E. Verhagen, L. Kuipers, and A. Polman, “Enhanced nonlinear optical effects with a tapered plasmonic waveguide,” Nano Lett. 7(2), 334–337 (2007). [CrossRef] [PubMed]

19.

F. De Angelis, G. Das, P. Candeloro, M. Patrini, M. Galli, A. Bek, M. Lazzarino, I. Maksymov, C. Liberale, L. C. Andreani, and E. Di Fabrizio, “Nanoscale chemical mapping using three-dimensional adiabatic compression of surface plasmon polaritons,” Nat. Nanotechnol. 5(1), 67–72 (2010). [CrossRef] [PubMed]

20.

C. Ropers, C. C. Neacsu, T. Elsaesser, M. Albrecht, M. B. Raschke, and C. Lienau, “Grating-coupling of surface plasmons onto metallic tips: a nanoconfined light source,” Nano Lett. 7(9), 2784–2788 (2007). [CrossRef] [PubMed]

21.

A. Bouhelier, F. Ignatovich, A. Bruyant, C. Huang, G. Colas des Francs, J.-C. Weeber, A. Dereux, G. P. Wiederrecht, and L. Novotny, “Surface plasmon interference excited by tightly focused laser beams,” Opt. Lett. 32(17), 2535–2537 (2007). [CrossRef] [PubMed]

22.

W. Chen, D. C. Abeysinghe, R. L. Nelson, and Q. Zhan, “Plasmonic Lens Made of Multiple Concentric Metallic Rings under Radially Polarized Illumination,” Nano Lett. 9(12), 4320–4325 (2009). [CrossRef] [PubMed]

23.

Q. Zhan, “Cylindrical vector beams: from mathematical concepts to applications,” Adv. Opt. Photon. 1(1), 1–57 (2009). [CrossRef]

24.

Q. Zhan, “Evanescent Bessel beam generation via surface plasmon resonance excitation by a radially polarized beam,” Opt. Lett. 31(11), 1726–1728 (2006). [CrossRef] [PubMed]

25.

A. Yanai and U. Levy, “The role of short and long range surface plasmons for plasmonic focusing applications,” Opt. Express 17(16), 14270–14280 (2009). [CrossRef] [PubMed]

26.

L. Novotny and B. Hecht, “Principals of Nano-Optics,” Cambridge University Press, Cambridge, 2007.

27.

M. Born and E. Wolf, “Fundamentals of optics,” (Pergamon, 1959).

28.

J. W. Goodman, “Introduction to Fourier Optics,” (McGraw-Hill, 1996).

29.

H. Dammann and K. Gortler, “High-efficiency in-line multiple imaging by means of multiple phase holograms,” Opt. Commun. 3(5), 312–315 (1971). [CrossRef]

30.

C. Zhou and L. Liu, “Numerical study of Dammann array illuminators,” Appl. Opt. 34(26), 5961–5969 (1995). [CrossRef] [PubMed]

31.

L. Aigouy, P. Lalanne, J. P. Hugonin, G. Julié, V. Mathet, and M. Mortier, “Near-Field Analysis of Surface Waves Launched at Nanoslit Apertures,” Phys. Rev. Lett. 98(15), 153902 (2007). [CrossRef] [PubMed]

32.

H. F. Schouten, N. Kuzmin, G. Dubois, T. D. Visser, G. Gbur, P. F. A. Alkemade, H. Blok, G. W. Hooft, D. Lenstra, and E. R. Eliel, “Plasmon-Assisted Two-Slit Transmission: Young’s Experiment Revisited,” Phys. Rev. Lett. 94(5), 053901 (2005). [CrossRef] [PubMed]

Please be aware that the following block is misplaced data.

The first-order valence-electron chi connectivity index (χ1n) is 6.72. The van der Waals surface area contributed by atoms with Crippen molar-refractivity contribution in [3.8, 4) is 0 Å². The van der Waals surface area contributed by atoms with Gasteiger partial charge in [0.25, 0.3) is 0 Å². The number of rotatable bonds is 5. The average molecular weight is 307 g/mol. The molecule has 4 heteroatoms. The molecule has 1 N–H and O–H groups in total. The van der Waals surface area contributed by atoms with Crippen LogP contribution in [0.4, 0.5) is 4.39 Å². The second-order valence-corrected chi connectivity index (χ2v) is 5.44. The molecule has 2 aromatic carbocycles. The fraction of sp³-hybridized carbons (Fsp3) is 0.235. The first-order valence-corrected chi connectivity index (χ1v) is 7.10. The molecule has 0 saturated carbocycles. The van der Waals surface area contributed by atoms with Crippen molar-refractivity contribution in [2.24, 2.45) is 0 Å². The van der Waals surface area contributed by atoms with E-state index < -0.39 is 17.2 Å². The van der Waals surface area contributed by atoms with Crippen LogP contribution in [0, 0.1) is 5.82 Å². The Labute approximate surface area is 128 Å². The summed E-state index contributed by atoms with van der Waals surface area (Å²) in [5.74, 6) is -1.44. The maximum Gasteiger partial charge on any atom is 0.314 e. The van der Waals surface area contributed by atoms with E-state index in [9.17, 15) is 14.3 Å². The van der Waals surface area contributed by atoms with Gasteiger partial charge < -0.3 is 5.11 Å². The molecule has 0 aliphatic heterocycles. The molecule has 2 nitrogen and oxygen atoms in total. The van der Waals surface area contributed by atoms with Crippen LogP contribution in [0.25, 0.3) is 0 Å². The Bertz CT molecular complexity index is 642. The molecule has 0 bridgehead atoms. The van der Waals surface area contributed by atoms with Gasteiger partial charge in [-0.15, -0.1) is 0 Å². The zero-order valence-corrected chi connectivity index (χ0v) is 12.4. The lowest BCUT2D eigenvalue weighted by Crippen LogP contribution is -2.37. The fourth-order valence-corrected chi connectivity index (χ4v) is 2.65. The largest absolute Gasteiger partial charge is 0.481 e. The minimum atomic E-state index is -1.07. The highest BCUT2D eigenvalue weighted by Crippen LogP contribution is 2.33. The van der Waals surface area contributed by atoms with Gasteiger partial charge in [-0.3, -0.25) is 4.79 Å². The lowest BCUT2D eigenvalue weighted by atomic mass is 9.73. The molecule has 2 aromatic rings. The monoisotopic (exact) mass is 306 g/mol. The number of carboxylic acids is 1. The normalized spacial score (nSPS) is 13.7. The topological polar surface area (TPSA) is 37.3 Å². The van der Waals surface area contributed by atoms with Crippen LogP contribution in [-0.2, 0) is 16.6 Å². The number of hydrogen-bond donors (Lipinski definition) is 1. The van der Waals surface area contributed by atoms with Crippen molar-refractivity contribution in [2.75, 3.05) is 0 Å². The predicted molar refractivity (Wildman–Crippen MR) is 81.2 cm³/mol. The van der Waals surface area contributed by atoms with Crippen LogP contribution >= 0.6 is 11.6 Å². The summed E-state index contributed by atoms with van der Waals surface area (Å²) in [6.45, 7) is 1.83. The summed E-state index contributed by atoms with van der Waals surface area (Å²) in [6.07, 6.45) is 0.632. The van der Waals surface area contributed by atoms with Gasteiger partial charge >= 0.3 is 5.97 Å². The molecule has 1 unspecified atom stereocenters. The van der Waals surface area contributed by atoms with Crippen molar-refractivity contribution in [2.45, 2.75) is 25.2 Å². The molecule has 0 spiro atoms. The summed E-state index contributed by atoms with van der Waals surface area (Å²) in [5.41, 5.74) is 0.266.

OCIS Codes
(050.1950) Diffraction and gratings : Diffraction gratings
(240.6680) Optics at surfaces : Surface plasmons
(260.3160) Physical optics : Interference

ToC Category:
Optics at Surfaces

History
Original Manuscript: December 13, 2012
Revised Manuscript: January 17, 2013
Manuscript Accepted: January 21, 2013
Published: February 6, 2013

Citation
Jonathan Bar-David, Gilad M. Lerman, Liron Stern, Noa Mazurski, and Uriel Levy, "Generation of a periodic array of radially polarized Plasmonic focal spots," Opt. Express 21, 3746-3755 (2013)
http://www.opticsinfobase.org/oe/abstract.cfm?URI=oe-21-3-3746


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References

  1. “Editorial, “Surface plasmon resurrection,” Nat. Photonics6, 707 (2012).
  2. M. L. Brongersma and V. M. Shalaev, “Applied physics. The case for plasmonics,” Science328(5977), 440–441 (2010). [CrossRef] [PubMed]
  3. E. Ozbay, “Plasmonics: Merging photonics and electronics at nanoscale dimensions,” Science311(5758), 189–193 (2006). [CrossRef] [PubMed]
  4. M. I. Stockman, “Nanoplasmonics: past, present, and glimpse into future,” Opt. Express19(22), 22029–22106 (2011). [CrossRef] [PubMed]
  5. D. K. Gramotnev and S. I. Bozhevolnyi, “Plasmonics beyond the diffraction limit,” Nat. Photonics4(2), 83–91 (2010). [CrossRef]
  6. S. Kawata, Y. Inouye, and P. Verma, “Plasmonics for near-field nano-imaging and superlensing,” Nat. Photonics3(7), 388–394 (2009). [CrossRef]
  7. R. W. Boyd and D. J. Gauthier, “Controlling the velocity of light pulses,” Science326(5956), 1074–1077 (2009). [CrossRef] [PubMed]
  8. J. A. Schuller, E. S. Barnard, W. Cai, Y. C. Jun, J. S. White, and M. L. Brongersma, “Plasmonics for extreme light concentration and manipulation,” Nat. Mater.9(3), 193–204 (2010). [CrossRef] [PubMed]
  9. M. Kauranen and A. V. Zayats, “Nonlinear plasmonics,” Nat. Photonics6(11), 737–748 (2012). [CrossRef]
  10. Z. Liu, J. M. Steele, W. Srituravanich, Y. Pikus, C. Sun, and X. Zhang, “Focusing Surface Plasmons with a Plasmonic Lens,” Nano Lett.5(9), 1726–1729 (2005). [CrossRef] [PubMed]
  11. A. Yanai and U. Levy, “Plasmonic focusing with a coaxial structure illuminated by radially polarized light,” Opt. Express17(2), 924–932 (2009). [CrossRef] [PubMed]
  12. G. M. Lerman, A. Yanai, and U. Levy, “Demonstration of Nanofocusing by the use of Plasmonic Lens Illuminated with Radially Polarized Light,” Nano Lett.9(5), 2139–2143 (2009). [CrossRef] [PubMed]
  13. W. Chen and Q. Zhan, “Realization of an evanescent Bessel beam via surface plasmon interference excited by a radially polarized beam,” Opt. Lett.34(6), 722–724 (2009). [CrossRef] [PubMed]
  14. P. Ginzburg, A. Nevet, N. Berkovitch, A. Normatov, G. M. Lerman, A. Yanai, U. Levy, and M. Orenstein, “Plasmonic Resonance Effects for Tandem Receiving-Transmitting Nanoantennas,” Nano Lett.11(1), 220–224 (2011). [CrossRef] [PubMed]
  15. A. Normatov, P. Ginzburg, N. Berkovitch, G. M. Lerman, A. Yanai, U. Levy, and M. Orenstein, “Efficient coupling and field enhancement for the nano-scale: plasmonic needle,” Opt. Express18(13), 14079–14086 (2010). [CrossRef] [PubMed]